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In this course, author James Fritz shows how to create HTML-based websites with Muse—a toolset familiar to anyone who has used Adobe Photoshop, InDesign, or Illustrator. The course covers the design process from start to finish, from setting up web pages and populating them with graphics and text, to creating dynamic menus and adding special features such as widgets, slideshows, animations, embedded video, social media integration, and more. James also explains how to create an alternate layout for display on mobile devices, publish and update your site, and view analytics on web traffic.
If you plan on creating buttons with multiple states in Muse, it can be tedious to get them working just right. Rather than spend your time in Muse tweaking the appearance of each state, is possible to use properly prepared Photoshop files to streamline your button-making experience. Let's go to the homepage and on the homepage, if I select Upcoming Events, you'll notice that I have the states, Normal, Rollover, and Mouse Down. While I did create this inside Muse, I could replicate this experience inside Photoshop if necessary.
In fact, sometimes it's easier to do this in Photoshop, because you have access to more graphic effects. Let's jump over to Photoshop and take a look at a file. I have psd_button open right now, and you will notice that it has four different layers: Normal, Over, Down, and Active. Your layers don't have to have these exact names, but it makes it easier to manage. Now you notice, as I turn each layer off, I will be able to see the underlying layer. For now, I am going to leave all of them on. Let's go back into Muse and try placing this file.
Back inside Muse, if I try to place this the normal way, by going to File > Place or Command or Ctrl+D, I am going to browse to that particular file, we will grab psd_button, and in the Image Import Options, I can bring a composite of everything or just a particular layer. Although, once it's in here, each state is exactly the same. What I want to do is map each layer in Photoshop to a particular state inside Muse.
So placing a PSD file normally isn't the route that we want to go. So I am going to delete this and go back to the File menu. This time instead of going to File > Place, I am going to go to File > Place Photoshop Button. I could also use the keyboard shortcut Command+B on the Mac, or Ctrl+B on the PC. You'll notice as I am looking for this image, everything is grayed out except for PSD files. That's because this technique will only work with PSD files. I will select psd_button and press Select.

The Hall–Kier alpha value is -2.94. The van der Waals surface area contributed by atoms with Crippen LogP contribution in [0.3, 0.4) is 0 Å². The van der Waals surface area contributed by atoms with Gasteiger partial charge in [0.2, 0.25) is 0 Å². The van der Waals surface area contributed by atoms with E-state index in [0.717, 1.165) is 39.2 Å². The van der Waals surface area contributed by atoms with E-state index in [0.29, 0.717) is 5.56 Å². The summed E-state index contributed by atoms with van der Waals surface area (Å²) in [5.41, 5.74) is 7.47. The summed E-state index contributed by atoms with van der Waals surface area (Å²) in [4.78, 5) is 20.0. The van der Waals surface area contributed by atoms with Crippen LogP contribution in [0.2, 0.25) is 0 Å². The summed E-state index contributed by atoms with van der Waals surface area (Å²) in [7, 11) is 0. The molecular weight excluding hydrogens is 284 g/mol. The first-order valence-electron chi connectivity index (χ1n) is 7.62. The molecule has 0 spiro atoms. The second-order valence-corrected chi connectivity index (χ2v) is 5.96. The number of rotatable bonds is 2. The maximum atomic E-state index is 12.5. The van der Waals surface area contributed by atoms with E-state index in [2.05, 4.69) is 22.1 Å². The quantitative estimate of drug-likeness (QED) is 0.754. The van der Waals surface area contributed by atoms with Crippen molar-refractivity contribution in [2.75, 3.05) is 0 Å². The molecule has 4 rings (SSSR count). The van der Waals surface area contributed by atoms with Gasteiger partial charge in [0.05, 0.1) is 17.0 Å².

This time in the Photoshop Import Options dialog, it looks a little different. I have four different states to choose from, the Normal, Rollover, Down, and Active state, and I can choose which Photoshop layer I want to appear in that particular state. Because I had all four layers set up in the correct order in Photoshop, I really don't have to change anything here, but if I wanted to, I could override their appearance in this dialog box. But for now, I'm going to keep it the way that it is. We'll press OK and with my loaded cursor, I will click and put it on the page.
After lining it up, you will notice that in my States panel all the states are properly mapped. We have Normal, Rollover, Mouse Down, and Active. Let's go into Preview mode and make sure it works. Excellent! Back in Design mode, there are a couple of other changes I want you to be aware of. If I change my mind and I would like to use a different layer from the PSD file for this particular state, there really is no way around it, outside of deleting this image and then reimporting it again.
However, there are few other changes that I can do. One operation that you can do is go to the Assets panel. In the Assets panel, browse and find that image. I will open up the Asset panel so you can see this a little larger. You will notice that the PSD button is linked four times, one for each state. If I wanted to, I could re-link one of these images to a different image. So let's try this. I am going to select PSD button for the Over state, right-click, and choose Relink.
Now I am going to choose bird-watching. You will notice that that state's image was swapped out. If I go back into Preview mode, you'll notice that the rollover is working as expected. What's happening here is the background image of the frame is being swapped out from the PSD button to the image of the bird. Even though you will be using PSD files, you won't end up using them in your final export; in fact, Muse is smart enough to automatically convert your placed PSD files into JPEGs as needed.
However, it is still a good idea to make your PSD buttons 72dpi and crop them to the smallest size possible.
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